In Memorials

Roy Marrs (91) died quietly October 8, 2016, in Carmichael, California, after many months in hospice care. A memorial service will be held January 7, 2017, in Lodi, California, where he lived for nearly 30 years.

Roy was born November 28, 1924, near Dale, Oklahoma, to Mitchell and Vida (Kerns) Marrs and was the last of three children in that marriage. His oldest sister, Pearl (Leonard), preceded him in death. His other sister, Wilma Ling (Lavern), lives in Meridian, Idaho.

Like his father and grandfather, Thomas Jefferson (“T J”) Marrs, Roy was a minister of the gospel of Christ and served in the Church of God (Seventh Day) for 65 years.

For many years, Roy served bi-vocationally, teaching in the public school system in Hawthorne until his retirement in 1986 after 27 years at Washington Elementary School.

Roy was a medic in World War II, largely in Liege, Belgium. After the war, he married Claudia Ruth Whitford on February 17, 1946, and they had four children: Lucille Joy Dralle (Neal), Lawrence Mitchell, John Harold (Judy), and James Roy (Phylis). Claudia preceded Roy in death July 6, 1957. He subsequently married Alvina (Miller) Stacy, who brought to the marriage Roy’s stepson, Loren Gene Stacy (Karen).

The family was not yet complete, however: Roy and Alvina’s “adopted” children, Leo Lebitty (Karen) and Laura (Loomis) Tennant (Bond), joined the ranks. Numerous others felt the kinship of family, claiming this couple as their spiritual parents and grandparents. Alvina passed away November 18, 2012.

Roy loved to study God’s Word, alone or with (and for) others. He enjoyed writing about his findings in correspondence, books, or magazines. He was editor of the Bible Advocate magazine for five years. In addition, Roy served a stint as president of the North American Ministerial Council and served on the national board of directors, along with numerous other assignments.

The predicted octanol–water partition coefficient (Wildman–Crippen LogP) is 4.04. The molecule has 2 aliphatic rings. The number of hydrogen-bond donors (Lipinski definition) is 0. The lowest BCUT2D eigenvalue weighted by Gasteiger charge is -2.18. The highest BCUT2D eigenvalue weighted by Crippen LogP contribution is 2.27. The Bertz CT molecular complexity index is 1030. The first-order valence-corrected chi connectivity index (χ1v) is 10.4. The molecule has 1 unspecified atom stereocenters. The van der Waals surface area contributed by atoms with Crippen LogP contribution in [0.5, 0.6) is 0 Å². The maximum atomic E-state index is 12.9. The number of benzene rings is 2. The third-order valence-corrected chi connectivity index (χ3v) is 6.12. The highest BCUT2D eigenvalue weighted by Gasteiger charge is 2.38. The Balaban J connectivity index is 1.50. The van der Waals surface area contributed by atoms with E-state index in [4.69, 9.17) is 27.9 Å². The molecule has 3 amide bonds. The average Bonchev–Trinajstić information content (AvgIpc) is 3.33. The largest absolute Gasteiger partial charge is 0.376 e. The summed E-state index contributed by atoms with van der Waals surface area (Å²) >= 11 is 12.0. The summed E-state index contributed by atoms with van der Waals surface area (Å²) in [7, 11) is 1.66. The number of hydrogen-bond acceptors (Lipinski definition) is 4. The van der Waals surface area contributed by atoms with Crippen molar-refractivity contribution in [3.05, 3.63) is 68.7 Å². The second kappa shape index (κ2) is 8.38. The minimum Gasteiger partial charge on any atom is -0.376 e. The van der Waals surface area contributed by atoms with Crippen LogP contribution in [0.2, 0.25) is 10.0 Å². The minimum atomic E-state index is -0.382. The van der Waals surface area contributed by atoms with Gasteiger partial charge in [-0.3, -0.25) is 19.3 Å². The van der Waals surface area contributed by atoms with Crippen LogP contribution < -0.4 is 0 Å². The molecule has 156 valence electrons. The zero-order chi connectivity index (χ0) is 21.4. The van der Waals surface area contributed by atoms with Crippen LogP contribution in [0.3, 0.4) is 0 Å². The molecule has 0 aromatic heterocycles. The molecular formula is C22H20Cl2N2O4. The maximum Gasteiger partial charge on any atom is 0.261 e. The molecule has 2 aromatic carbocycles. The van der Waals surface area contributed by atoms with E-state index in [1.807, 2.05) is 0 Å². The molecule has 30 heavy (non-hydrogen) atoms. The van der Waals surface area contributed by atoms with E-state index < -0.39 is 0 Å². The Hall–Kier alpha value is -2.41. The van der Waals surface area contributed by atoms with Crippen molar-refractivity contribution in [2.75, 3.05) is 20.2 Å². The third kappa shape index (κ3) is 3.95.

Though he was teacher at and director of Midwest Bible College for three years and pastor for many more, Roy felt his strong calling in studying and writing. He possessed strong beliefs but was quick to say that he might disagree with himself tomorrow as a result of further study and discussion.

Roy believed that one could do what he set his mind to doing. Evidence of this is the fact that though he had been unable to go to a day of high school, he challenged himself and passed entrance exams for college. He was working on a doctorate when his first wife, Claudia, died, ending his pursuit of that program. For his master’s degree a foreign language was required, so he taught himself enough Spanish to pass equivalency exams, reading and studying the Bible and numerous history texts in that language.

In addition to his sister Wilma, children, and stepson, Roy is survived by ten grandchildren and ten great-grandchildren, with two more on the way.

His children request that in lieu of flowers, donations be made to suitable Christ-honoring ministries.